Catholic Labor Network “Listening Session” with DC Domestic Workers

Few workers are at greater risk of exploitation than domestic workers. Nannies, au pairs, house cleaners, home health aides – all too often these workers work alone under the supervision of their employer, and under informal and precarious work arrangements. Sexual harassment and wage theft are frequent occurrences. To make matters worse, they have historically been excluded from coverage under labor and employment laws. That’s why the Catholic Labor Network recently teamed up with Washington DC’s Festival Center to host a “listening session” with DC domestic worker Antonia Surco for the area’s faith-inspired activists.

Like most domestic workers today, Surco is an immigrant – in her case from Peru. Sucro spoke about her career caring for both young children and disabled elders in prosperous DC homes, caring work that she loves to perform. However, it is risky – she was dismissed suddenly at the start of the pandemic, facing total loss of income. As a domestic worker without a written contract she was ineligible for unemployment and unable to access key elements of coronavirus relief. A parishioner at nearby St. Catherine Laboure in Maryland, Surco was cheered by the presence of representatives of several DC parishes and of the Archdiocese of Washington.  She urged participants to support passage of a Domestic Workers’ Bill of Rights that would include, among other things, a requirement that those hiring a domestic worker sign a written contract.

Surco is one of the leaders of the DC Chapter of the National Domestic Workers’ Alliance. The group formed to fill a void in American labor and employment law – protection for domestic workers. During the New Deal of the 1930s, when the federal government passed the Social Security Act (unemployment insurance and old age pensions), the National Labor Relations Act (the right to organize in unions) and the Fair Labor Standards Act (the minimum wage), domestic workers were conspicuously excluded from coverage. These exclusions set a pattern, and domestic workers were often left unprotected by subsequent employment laws. It is unlikely a coincidence that this work, then and now, has largely been performed by people of color.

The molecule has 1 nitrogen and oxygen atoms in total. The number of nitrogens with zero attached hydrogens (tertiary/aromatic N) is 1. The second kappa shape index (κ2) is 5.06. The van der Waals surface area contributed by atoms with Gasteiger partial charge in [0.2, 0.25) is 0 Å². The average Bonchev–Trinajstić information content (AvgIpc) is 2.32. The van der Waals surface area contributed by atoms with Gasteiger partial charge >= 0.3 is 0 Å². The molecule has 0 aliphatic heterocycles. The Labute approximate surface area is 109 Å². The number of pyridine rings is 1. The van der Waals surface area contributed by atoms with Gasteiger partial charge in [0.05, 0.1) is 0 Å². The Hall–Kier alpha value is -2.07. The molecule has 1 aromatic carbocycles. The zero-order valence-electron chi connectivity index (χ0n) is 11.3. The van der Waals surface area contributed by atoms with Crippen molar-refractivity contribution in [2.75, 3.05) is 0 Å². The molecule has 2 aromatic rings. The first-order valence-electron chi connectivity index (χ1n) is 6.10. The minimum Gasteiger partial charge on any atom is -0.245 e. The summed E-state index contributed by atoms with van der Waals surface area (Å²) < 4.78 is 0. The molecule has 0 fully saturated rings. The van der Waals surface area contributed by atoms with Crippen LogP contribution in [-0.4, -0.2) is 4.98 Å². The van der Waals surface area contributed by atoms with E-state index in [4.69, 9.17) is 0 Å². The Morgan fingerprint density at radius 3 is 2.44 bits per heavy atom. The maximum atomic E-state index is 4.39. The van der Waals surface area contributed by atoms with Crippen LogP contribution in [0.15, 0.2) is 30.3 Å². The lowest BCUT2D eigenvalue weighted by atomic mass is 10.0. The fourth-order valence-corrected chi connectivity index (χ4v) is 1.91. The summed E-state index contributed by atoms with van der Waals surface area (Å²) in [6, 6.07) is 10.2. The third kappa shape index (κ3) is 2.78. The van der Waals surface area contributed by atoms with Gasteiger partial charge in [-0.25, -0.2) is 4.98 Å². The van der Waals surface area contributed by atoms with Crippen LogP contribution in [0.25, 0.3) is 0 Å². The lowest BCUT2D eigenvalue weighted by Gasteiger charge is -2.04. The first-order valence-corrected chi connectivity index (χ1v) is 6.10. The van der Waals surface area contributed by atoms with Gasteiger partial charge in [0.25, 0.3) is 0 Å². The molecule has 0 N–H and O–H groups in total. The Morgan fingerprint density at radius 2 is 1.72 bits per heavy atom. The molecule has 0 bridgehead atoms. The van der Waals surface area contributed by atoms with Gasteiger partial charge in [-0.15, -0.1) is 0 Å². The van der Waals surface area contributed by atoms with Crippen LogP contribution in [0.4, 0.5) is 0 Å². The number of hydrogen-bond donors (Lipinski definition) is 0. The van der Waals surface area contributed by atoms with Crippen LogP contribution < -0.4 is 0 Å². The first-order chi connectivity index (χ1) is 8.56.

Surco and her colleagues are asking the Washington DC City Council to pass a Domestic Workers’ Bill of Rights. Such legislation would ensure that in the future domestic workers were covered by the DC Human Rights law (which guards against both discrimination and sexual harassment) and by the District’s workplace safety and health ordinance. It would also guarantee domestic workers a written contract.

As Catholics, we believe that every worker is a child of God possessing human dignity. Every worker has rights. The time is now for a DC Domestic Workers’ Bill of Rights. To view the listening session on video, click play below.

2 replies
  1. Helen Gaynor Deines
    Helen Gaynor Deines says:

    Thanks for your coverage of domestic workers, some of the most vulnerable members of our workforce. Any recommendations about actions we can take to support domestic workers would be most appreciated. Organize parishioners about how to contract with the domestic workers they employ?

    • Clayton Sinyai
      Clayton Sinyai says:

      That can be an important step. I would encourage readers everywhere to consult the National Domestic Workers Alliance to find out what would be most effective in their community.

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